There is no dearth of urgent issues facing the 2011 Indiana General Assembly.
Decennial redistricting—a highly political exercise that pits party against party and lawmaker against lawmaker—will take place. New lines will be drawn for congressional, House and Senate districts.
In addition, several education-improvement issues, also highly controversial, are likely to be taken up. Gov. Mitch Daniels wants to:
• Ease the creation of more charter schools.
• Allow some students to attend the school of their choice—even private schools—at state expense.
• Require principals to perform teacher evaluations based largely on improvement in student learning. The evaluations would be used to hire, promote and fire teachers, as well as award merit pay and protect good teachers from seniority-based layoffs.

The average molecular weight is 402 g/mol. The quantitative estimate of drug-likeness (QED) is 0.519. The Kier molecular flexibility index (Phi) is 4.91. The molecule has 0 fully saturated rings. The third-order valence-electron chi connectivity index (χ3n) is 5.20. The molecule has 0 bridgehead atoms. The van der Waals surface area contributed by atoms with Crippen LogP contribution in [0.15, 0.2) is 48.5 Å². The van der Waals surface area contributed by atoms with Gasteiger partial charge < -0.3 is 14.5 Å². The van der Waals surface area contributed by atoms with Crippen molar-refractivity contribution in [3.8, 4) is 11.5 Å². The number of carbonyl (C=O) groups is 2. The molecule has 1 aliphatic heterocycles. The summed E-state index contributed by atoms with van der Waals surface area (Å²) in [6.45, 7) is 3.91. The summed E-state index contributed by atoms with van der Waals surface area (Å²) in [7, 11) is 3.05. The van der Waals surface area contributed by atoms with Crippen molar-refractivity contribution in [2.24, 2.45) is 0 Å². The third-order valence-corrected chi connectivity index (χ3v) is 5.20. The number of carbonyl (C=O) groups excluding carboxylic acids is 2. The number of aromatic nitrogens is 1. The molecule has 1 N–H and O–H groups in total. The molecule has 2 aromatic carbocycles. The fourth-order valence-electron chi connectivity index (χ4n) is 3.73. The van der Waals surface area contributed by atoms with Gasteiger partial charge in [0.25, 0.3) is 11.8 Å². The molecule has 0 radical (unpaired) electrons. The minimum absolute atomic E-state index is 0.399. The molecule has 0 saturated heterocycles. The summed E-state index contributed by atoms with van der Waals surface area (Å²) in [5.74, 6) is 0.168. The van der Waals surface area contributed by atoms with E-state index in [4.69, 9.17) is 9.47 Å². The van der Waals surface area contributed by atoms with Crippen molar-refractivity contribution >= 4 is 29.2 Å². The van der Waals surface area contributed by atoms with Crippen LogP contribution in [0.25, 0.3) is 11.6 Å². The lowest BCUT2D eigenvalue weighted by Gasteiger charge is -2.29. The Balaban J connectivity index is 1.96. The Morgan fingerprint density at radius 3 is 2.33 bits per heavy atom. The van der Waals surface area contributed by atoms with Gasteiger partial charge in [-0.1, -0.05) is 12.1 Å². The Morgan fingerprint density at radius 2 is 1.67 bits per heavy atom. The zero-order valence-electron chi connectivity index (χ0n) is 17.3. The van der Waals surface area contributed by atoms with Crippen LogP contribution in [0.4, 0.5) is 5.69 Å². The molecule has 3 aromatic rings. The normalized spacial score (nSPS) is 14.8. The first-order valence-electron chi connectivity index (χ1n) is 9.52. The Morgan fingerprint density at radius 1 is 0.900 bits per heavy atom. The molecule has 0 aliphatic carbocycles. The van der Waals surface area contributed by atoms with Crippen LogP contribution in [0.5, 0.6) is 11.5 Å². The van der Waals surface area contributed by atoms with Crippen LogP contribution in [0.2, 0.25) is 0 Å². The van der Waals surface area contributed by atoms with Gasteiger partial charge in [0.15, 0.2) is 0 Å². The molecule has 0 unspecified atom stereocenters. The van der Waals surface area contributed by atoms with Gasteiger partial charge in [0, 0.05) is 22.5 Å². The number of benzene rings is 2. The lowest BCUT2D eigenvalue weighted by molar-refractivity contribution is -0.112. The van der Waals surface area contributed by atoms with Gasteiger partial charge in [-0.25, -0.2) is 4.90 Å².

• Create a way for the state to intervene in chronically failing schools.
• Allow students to graduate a year early and receive a college scholarship equal to the amount the state would have spent on them in their fourth high school year.
House Speaker Brian Bosma, R-Indianapolis, said his caucus also is interested in ensuring that state dollars follow students who move to new districts. Districts with declining enrollment now continue to receive funding for students who have left, ostensibly because their overhead does not decline commensurately with incremental enrollment reductions.
With an influx of new lawmakers, the Indiana Legislature is more conservative than it has been in years. That means that social issues, such as abortion, immigration restrictions and a ban on gay marriage, are likely to be raised.•